arranged to stimulate, for each address value, a respective combination of intermediate nodes;
providing a plurality of outputs;
determining, for each output, a respective group of the intermediate nodes to which that output is to be responsive; and
rendering each output responsive to the intermediate nodes in the respective determined group such that the stimulation applied to that output is dependent upon the stimulation applied by the decoder to each of the intermediate nodes in the respective group;
characterised by the steps of:
determining a plural-stage process to be performed by a decoder, said plural-stage process comprising at least a first stage in which results are determined and a second stage for which the results of the first stage are provided as inputs;
arranging the decoder to perform the determined plural-stage process in determining which of the intermediate nodes to stimulate in response to each address value; and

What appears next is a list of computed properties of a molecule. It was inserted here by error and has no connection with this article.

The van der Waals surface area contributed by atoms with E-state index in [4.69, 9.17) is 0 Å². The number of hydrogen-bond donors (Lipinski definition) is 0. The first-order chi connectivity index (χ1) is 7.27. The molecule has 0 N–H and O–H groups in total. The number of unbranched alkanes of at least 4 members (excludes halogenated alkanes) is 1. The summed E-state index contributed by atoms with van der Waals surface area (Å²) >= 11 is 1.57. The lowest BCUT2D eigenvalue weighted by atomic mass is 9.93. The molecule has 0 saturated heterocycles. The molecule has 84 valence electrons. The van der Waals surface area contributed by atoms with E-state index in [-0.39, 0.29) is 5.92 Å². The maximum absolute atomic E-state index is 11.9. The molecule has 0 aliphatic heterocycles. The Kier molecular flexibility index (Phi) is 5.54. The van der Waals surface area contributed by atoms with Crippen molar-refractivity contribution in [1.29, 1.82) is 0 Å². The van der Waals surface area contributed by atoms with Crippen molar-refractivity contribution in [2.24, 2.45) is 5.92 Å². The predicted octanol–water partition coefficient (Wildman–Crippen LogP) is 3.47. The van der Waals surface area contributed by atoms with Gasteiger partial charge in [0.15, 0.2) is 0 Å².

using the determined plural-stage process in said step of determining the group of the intermediate nodes to which the outputs are to be responsive; wherein the steps of providing such a decoder which is responsive to an address signal representing any of a plurality of address values and arranged to stimulate, for each address value, a respective combination of intermediate nodes, and of determining, for each output, a respective group of the intermediate nodes to which that output is to be responsive are achieved by determination of a constant weight code, wherein words of said constant weight code are used for determining respective combinations of intermediate nodes for each address value, wherein the plural-stage process performed by the decoder comprises the determination of a word of a predetermined constant weight code.